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What Is the Difference Between Propane & Natural Gas?

There is a common public misunderstanding that propane and natural gas are the same thing. This misunderstanding can be attributed to the number of apparent similarities between the two gases. Both can transported by tank truck, are colorless and odorless (in pure form), and are often put to the same residential uses (heating, cooking and in grills). However, there are number of differences between the two gases that are discussed below.

There is a common public misunderstanding that propane and natural gas are the same thing. This misunderstanding can be attributed to the number of apparent similarities between the two gases. Both can transported by tank truck, are colorless and odorless (in pure form), and are often put to the same residential uses (heating, cooking and in grills). However, there are number of differences between the two gases that are discussed below.

Weight

Natural gas is about the same weight as air and will disperse throughout air. Propane is heavier than air and will accumulate near the floor rather than dispersing.

Industrial Uses

Even though both are used as vehicle fuels, propane is also used in an industrial refrigeration technique called gas absorption refrigeration, in the production of petrochemicals, semiconductors and in the production of propyl alcohol. Natural gas is used industrially in power plants and for the production of fabrics, paints and glass.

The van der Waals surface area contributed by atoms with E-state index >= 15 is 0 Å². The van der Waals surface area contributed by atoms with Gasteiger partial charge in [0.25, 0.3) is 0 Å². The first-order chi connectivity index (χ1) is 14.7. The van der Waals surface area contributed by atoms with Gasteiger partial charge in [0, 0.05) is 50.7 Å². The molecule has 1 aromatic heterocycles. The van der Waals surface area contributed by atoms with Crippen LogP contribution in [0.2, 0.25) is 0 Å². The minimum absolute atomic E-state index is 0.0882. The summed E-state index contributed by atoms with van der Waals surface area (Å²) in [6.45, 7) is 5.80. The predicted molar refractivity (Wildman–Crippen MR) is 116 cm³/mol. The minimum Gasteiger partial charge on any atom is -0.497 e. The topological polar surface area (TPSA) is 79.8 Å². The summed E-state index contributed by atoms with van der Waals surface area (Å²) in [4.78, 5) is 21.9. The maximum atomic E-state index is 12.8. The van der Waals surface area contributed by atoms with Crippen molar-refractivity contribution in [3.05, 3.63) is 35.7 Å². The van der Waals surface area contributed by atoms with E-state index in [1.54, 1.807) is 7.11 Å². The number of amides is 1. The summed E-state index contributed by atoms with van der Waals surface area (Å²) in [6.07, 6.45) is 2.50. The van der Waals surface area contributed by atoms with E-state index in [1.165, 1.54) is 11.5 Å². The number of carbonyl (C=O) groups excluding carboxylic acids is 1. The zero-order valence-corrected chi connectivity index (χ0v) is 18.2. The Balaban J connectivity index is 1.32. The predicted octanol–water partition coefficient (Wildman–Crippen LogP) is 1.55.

Weapons

Propane has been used in the past, and occasionally in the present, in flamethrowers. Natural gas is not typically used in this fashion.

Sources

While natural gas, which is mostly methane, occurs normally in nature, propane is a byproduct of the refining process of either natural gas or oil.

Economics

Liquid natural gas is generally considered to be less economical than liquid propane and, therefore, is less popular in rural areas where gas must be trucked to individual, residential storage tanks.